The main purpose of Persepolis was the tribute ceremony . What would of the tribute procession have been like ? It would have been more colorful than today, with the columns and bas-reliefs painted .The King of Kings would have been seated on a golden throne in the apadana . Royal guardsmen in colorful robes would have led the procession . After them would come Persians with fluted hats, Median with round hats. Next would come the tribute bearers, the leaders of the vassal nation tribute bearers would have been led by a Persian or Mede by the hand . The groups of tribute bears would have been much larger than depicted on the stone reliefs . Indians bearing gold, Armenians bearing jewels, Bactrians bearing camels, Lydians with gold and silver worked vessels, Babylonians with Bulls, Ethiopians with ivory. Egyptians with cloth , 23 tribute nations in all.
Diagram of East Staircase of the Apadana ( audience hall ) at Persepolis, each letter represents a satrapy tribute group
The bas-reliefs of the tribute bearers on the staircase wall of the Apadana offers a fascinating chance to view these peoples as they were . The ancient Persian satrap names are to the right
Nearly midway in the platform between its northern and its southern edges, and not very far from the boundary of rocky mountain on which the platform abuts towards the east, is the vast edifice which has been called with good reason the "Hall of a Hundred Columns," since its roof was in all probability supported by that number of pillars. This building consisted of a single magnificent chamber, with a portico, and probably guard-rooms, in front, of dimensions quite unequaled upon the platform. The portico was 183 feet long by 52 feet deep, and was sustained by sixteen pillars, about 33 feet high, arranged in two rows of eight. The great chamber behind was a square of 227 feet, and had therefore an area of about 51,000 feet. Over this vast space were distributed, at equal distances from one another, one hundred columns, each 35 feet high, arranged in ten rows of ten each, every pillar thus standing at a distance of nearly 20 feet from any other. The four walls which enclosed this great hall had a uniform thickness of 10 1/2 feet, and were each pierced at equal intervals by two doorways, the doorways being thus exactly opposite to one another, and each looking down an avenue of columns. In the spaces of wall on either side of the doorways, eastward, westward, and southward, were three niches, all square-topped, and bearing the ornamentation which is universal in the case of all niches, windows, and doorways in the Persepolitan ruins. Between the Hall of One Hundred Columns and the mountain are some smaller buildings, probably a garrison for about 3,000 soldiers. In the north-east corner the was the royal chancellery where 30,000 Elamite tablets were found .
Hall of 100 Columns today Persepolis
Reconstructed view of Hall of Columns
Detail of Reconstruction of the Palace of Xerxes
Next to the Apadana, second largest building of the Terrace and the final edifices, is the Throne Hall or the Palace of Darius ( on the map above ) This 70x70 square meter hall was started by Xerxes and completed by his son Artaxerxes I by the end of the fifth century BC. This building seemed to be used as an imperial museum .
Palace of Darius today
Reconstructed Palace of Darius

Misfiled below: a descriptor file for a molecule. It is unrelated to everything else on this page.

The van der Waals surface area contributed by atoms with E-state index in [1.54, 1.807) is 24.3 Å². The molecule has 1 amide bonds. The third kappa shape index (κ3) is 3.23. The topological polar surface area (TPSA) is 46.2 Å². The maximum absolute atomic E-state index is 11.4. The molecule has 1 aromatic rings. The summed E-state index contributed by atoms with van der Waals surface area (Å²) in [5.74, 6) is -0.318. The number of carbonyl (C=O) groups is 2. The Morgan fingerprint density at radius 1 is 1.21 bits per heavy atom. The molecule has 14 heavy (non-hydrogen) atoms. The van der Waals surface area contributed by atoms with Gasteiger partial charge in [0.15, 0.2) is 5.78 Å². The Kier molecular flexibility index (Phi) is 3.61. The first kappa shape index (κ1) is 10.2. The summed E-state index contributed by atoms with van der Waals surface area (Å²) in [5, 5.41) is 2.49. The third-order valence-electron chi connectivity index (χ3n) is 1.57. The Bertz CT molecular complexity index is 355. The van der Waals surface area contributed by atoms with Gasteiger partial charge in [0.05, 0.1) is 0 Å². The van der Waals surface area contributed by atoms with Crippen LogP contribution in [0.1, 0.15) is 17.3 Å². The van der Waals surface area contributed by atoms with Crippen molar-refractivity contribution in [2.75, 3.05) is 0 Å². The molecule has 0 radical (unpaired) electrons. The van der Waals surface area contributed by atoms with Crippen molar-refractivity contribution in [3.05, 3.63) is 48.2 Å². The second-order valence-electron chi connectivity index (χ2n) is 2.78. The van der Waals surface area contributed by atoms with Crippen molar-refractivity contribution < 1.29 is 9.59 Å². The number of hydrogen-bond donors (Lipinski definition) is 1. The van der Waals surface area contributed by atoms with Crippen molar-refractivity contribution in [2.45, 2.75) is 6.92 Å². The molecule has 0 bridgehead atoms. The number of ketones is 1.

One of the most original features of Persian architecture are the tall, thin, fluted columns, far higher than anything known by the Greeks surmounted by capitals of twin bulls and griffins ( Homa ) .In Iranian mythology, Homa would fly and then land on the shoulder of a king-elect upon death of a king. The griffin myth may have come from the city of Ur .
Double bull protomes
The origination of this columnar architecture must be ascribed to the Medes, who, dwelling in or near the more wooden parts of the Zagros range, constructed, during the period of their empire, edifices of considerable magnificence, whereof wooden pillars were the principal feature, the courts being surrounded by colonnades, and the chief buildings having porticos, the pillars in both cases being of wood. A wooden roof rested on these supports, protected externally by plates of metal. We do not know if the pillars had capitals, or if they supported an entablature; but probability is in favor of both these arrangements having existed. When the Persians succeeded the Medes in the sovereignty of Western Asia, they found Arian architecture in this condition. As stone, however, was the natural material of their country, which is but scantily wooded and is particularly barren towards the edge of the great plateau, where their chief towns were situated, and as they had from the first a strong desire of fame and a love for the substantial and the enduring, they almost immediately substituted for the cedar and cypress pillars of the Medes, stone shafts, plain or fluted, which they carried to a surprising height, and fixed with such firmness that many of them have resisted the destructive powers of time, of earthquakes, and of vandalism for more than three-and-twenty centuries, and still stand erect and nearly as perfect as when they received the last touch from the sculptor's hand more than 2000 years ago. It is the glory of the Persians in art to have invented this style, which they certainly did not learn from the Assyrians, and which they can scarcely be supposed to have adopted from Egypt, where the conception of the pillar and its ornamentation were wholly different. We can scarcely doubt that Greece received from this quarter the impulse which led to the substitution of the light and elegant forms which distinguish the architecture of her best period from the rude and clumsy work of the more ancient times.